The Great

06 09 peter the greatToday is the the birthday of Peter the Great, who was born on this day in 1672. I’ve mentioned Peter a few times already when I wrote about about the Dutch artist Maria Sibylla Merian, Frederic Ruysch and the Alaska Purchase. His official title is so ridiculously long that I’m not even going to tell you what it was. So I’ll just stick with ‘Emperor of all the Russias’. But what would you think if I told you that the Emperor of all the Russias spent eighteen months of his reign travelling around Europe in disguise working in dockyards? Well, I am going to tell you that, in a minute.

Peter inherited the throne from his half brother and, from the age of ten, shared the title of Tsar with another step brother. But the real power behind the throne, literally, was his older step sister. There was a hole cut in the back of their double throne and she used to sit behind it and tell them what to say. She later tried to overthrow both of them and got sent to a convent. Then, in 1696, his brother died and Peter became sole ruler. Like anyone who goes about calling themselves ‘the Great’ he wasn’t an entirely good person. He once personally beheaded two hundred people with an axe. But let’s not focus on that.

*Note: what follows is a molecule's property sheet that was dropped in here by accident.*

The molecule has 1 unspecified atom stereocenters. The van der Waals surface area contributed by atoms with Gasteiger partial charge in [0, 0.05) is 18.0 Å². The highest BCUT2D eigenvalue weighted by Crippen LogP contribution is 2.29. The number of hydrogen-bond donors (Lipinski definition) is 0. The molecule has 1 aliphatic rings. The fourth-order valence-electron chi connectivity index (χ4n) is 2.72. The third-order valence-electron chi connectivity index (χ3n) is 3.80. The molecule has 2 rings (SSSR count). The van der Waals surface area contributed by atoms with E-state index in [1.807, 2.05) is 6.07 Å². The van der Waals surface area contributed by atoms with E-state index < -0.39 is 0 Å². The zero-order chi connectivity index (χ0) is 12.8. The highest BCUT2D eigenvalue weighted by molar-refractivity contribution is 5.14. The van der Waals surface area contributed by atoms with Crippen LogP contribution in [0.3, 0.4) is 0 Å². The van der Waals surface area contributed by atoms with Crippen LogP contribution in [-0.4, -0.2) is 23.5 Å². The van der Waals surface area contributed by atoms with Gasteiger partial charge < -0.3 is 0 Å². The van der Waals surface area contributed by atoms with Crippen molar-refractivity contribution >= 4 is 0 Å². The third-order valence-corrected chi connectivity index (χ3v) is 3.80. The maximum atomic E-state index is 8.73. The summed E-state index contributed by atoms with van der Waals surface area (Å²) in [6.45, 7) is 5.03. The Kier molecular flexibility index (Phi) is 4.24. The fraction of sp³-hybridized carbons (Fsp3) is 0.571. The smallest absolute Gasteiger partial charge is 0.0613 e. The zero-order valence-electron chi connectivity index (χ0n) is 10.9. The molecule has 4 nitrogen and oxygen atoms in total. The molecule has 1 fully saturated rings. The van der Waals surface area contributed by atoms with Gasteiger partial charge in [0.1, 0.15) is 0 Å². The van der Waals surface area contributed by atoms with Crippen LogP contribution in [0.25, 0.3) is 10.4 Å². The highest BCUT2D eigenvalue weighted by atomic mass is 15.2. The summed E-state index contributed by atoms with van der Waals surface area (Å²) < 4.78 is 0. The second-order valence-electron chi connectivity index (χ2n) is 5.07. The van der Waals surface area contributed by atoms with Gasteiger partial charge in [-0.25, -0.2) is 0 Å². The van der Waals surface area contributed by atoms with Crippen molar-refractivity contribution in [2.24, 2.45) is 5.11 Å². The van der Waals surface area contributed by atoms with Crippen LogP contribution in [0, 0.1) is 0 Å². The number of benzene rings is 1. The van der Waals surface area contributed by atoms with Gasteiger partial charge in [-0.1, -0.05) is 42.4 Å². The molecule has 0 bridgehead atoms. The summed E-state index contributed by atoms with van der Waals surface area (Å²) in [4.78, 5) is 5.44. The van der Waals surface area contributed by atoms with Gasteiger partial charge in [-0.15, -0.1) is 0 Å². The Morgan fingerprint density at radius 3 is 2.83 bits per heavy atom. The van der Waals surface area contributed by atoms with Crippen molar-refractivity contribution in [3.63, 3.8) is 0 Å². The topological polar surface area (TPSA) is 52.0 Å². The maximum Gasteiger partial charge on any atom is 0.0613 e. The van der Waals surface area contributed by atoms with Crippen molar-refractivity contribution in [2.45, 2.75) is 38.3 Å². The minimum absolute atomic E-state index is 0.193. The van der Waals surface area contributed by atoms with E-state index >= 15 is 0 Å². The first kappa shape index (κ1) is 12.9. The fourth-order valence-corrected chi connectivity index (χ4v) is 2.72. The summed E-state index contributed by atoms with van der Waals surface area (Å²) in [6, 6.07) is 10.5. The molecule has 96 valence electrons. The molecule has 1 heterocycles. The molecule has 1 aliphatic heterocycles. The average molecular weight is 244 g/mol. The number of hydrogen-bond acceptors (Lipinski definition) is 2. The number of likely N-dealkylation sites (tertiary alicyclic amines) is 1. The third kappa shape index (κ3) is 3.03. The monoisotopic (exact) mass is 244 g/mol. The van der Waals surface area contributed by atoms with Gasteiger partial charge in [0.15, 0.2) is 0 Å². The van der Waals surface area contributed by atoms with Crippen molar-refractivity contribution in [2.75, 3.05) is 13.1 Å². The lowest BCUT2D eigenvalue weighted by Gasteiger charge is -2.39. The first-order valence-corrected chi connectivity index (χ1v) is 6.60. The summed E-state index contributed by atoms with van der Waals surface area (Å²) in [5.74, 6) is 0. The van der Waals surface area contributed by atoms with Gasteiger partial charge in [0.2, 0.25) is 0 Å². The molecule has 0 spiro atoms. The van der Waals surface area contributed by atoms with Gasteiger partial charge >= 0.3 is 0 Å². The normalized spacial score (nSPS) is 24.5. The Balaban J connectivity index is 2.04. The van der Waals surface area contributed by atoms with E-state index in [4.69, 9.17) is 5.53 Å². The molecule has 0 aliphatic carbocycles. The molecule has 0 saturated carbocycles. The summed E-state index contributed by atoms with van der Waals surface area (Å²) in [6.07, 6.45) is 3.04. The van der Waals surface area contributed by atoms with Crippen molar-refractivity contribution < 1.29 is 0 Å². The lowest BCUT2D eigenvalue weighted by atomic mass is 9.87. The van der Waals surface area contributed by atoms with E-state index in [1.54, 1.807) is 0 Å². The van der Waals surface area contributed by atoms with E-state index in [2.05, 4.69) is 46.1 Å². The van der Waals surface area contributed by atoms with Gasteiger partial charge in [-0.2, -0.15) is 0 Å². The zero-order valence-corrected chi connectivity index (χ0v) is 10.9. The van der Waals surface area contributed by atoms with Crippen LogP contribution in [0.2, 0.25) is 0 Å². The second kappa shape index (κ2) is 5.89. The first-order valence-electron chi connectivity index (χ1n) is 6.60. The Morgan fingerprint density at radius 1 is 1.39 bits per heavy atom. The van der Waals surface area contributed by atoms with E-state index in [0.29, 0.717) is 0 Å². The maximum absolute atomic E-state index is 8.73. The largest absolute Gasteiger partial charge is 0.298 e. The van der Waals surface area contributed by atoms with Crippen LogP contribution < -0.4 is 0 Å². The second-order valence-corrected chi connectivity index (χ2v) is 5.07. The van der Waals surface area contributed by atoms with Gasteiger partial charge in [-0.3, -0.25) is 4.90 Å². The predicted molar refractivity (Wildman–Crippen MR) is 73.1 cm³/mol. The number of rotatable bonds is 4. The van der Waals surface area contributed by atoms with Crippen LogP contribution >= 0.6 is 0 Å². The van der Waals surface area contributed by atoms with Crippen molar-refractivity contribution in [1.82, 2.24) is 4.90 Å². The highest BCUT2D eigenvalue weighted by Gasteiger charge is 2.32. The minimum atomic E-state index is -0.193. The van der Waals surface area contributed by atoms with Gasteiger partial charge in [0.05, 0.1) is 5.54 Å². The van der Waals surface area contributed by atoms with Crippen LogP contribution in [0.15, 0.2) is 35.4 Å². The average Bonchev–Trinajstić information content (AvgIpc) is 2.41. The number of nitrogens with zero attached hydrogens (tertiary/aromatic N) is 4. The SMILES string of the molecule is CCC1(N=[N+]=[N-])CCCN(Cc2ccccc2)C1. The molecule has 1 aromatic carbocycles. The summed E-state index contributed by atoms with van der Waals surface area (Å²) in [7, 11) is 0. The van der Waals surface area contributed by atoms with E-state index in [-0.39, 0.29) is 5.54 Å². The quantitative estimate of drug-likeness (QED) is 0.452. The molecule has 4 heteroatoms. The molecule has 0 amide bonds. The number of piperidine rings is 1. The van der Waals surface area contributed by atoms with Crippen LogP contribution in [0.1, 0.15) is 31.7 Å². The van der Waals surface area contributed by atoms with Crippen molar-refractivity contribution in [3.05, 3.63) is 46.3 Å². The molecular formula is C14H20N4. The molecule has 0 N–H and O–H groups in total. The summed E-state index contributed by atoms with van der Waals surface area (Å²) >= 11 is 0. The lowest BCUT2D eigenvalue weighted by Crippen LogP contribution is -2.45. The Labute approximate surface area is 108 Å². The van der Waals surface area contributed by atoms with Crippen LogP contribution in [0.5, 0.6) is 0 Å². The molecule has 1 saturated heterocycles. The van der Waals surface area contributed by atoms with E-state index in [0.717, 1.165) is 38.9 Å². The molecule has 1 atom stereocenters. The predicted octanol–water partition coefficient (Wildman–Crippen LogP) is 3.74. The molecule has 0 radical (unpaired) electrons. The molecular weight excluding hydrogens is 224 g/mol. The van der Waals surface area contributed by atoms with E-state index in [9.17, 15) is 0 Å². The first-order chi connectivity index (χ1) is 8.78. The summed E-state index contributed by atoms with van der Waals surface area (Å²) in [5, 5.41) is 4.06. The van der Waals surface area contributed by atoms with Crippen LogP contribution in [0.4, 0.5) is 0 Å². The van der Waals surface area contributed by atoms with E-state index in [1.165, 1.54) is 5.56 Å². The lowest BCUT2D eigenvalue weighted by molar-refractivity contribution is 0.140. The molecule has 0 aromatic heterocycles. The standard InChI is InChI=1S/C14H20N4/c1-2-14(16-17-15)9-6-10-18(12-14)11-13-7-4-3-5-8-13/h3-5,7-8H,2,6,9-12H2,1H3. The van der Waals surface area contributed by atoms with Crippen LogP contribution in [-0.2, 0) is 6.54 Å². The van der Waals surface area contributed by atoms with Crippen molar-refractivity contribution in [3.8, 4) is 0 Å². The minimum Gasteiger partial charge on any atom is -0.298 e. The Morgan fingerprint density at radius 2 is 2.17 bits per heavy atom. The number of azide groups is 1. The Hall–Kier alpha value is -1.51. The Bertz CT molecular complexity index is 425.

He seems to have spent most of his reign either trying to start a war or fighting one. His problem was, that although Russia was a vast country, full of all sorts of resources that people might want to buy, exporting them was difficult. What Peter really wanted were ships, he really liked ships, and the only place he could have ships was the port of Arkhangelsk on the northern coast. That wasn’t ideal, because it was ice bound for a large part of the year. What he needed was either a bit of Sweden or to overthrow the Ottoman Empire so he could have access to the Black Sea and the Caspian Sea. So he thought it might be a good idea to start some wars. But he would need allies.